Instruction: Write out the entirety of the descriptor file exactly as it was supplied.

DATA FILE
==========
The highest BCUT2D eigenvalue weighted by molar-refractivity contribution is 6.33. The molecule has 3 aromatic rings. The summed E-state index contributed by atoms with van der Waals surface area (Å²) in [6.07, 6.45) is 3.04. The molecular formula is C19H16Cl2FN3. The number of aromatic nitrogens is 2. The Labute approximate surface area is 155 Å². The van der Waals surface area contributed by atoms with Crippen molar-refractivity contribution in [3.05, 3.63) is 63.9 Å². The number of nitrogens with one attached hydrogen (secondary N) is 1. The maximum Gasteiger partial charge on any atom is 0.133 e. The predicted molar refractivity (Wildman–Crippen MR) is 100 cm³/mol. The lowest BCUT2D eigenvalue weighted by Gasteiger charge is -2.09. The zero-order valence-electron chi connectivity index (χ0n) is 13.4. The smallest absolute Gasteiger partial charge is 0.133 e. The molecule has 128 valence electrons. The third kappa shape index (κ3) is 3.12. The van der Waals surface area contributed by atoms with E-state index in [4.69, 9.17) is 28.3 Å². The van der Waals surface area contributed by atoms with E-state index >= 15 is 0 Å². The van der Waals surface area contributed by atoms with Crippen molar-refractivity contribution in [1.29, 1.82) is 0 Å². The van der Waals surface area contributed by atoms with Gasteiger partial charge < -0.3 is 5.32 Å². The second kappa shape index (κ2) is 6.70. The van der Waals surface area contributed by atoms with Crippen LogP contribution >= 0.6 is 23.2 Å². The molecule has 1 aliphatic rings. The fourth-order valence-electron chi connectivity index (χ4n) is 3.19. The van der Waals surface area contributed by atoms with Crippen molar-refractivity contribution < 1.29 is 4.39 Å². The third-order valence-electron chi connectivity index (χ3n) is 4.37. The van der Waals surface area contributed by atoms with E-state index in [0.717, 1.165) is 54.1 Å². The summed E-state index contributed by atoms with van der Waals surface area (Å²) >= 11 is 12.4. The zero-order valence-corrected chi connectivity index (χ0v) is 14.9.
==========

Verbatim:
The highest BCUT2D eigenvalue weighted by molar-refractivity contribution is 6.33. The molecule has 3 aromatic rings. The summed E-state index contributed by atoms with van der Waals surface area (Å²) in [6.07, 6.45) is 3.04. The molecular formula is C19H16Cl2FN3. The number of aromatic nitrogens is 2. The Labute approximate surface area is 155 Å². The van der Waals surface area contributed by atoms with Crippen molar-refractivity contribution in [3.05, 3.63) is 63.9 Å². The number of nitrogens with one attached hydrogen (secondary N) is 1. The maximum Gasteiger partial charge on any atom is 0.133 e. The predicted molar refractivity (Wildman–Crippen MR) is 100 cm³/mol. The lowest BCUT2D eigenvalue weighted by Gasteiger charge is -2.09. The zero-order valence-electron chi connectivity index (χ0n) is 13.4. The smallest absolute Gasteiger partial charge is 0.133 e. The molecule has 128 valence electrons. The third kappa shape index (κ3) is 3.12. The van der Waals surface area contributed by atoms with E-state index in [4.69, 9.17) is 28.3 Å². The van der Waals surface area contributed by atoms with E-state index >= 15 is 0 Å². The van der Waals surface area contributed by atoms with Crippen molar-refractivity contribution in [1.29, 1.82) is 0 Å². The van der Waals surface area contributed by atoms with Gasteiger partial charge < -0.3 is 5.32 Å². The second kappa shape index (κ2) is 6.70. The van der Waals surface area contributed by atoms with Crippen LogP contribution >= 0.6 is 23.2 Å². The molecule has 1 aliphatic rings. The fourth-order valence-electron chi connectivity index (χ4n) is 3.19. The van der Waals surface area contributed by atoms with Crippen molar-refractivity contribution < 1.29 is 4.39 Å². The third-order valence-electron chi connectivity index (χ3n) is 4.37. The van der Waals surface area contributed by atoms with E-state index in [0.717, 1.165) is 54.1 Å². The summed E-state index contributed by atoms with van der Waals surface area (Å²) >= 11 is 12.4. The zero-order valence-corrected chi connectivity index (χ0v) is 14.9.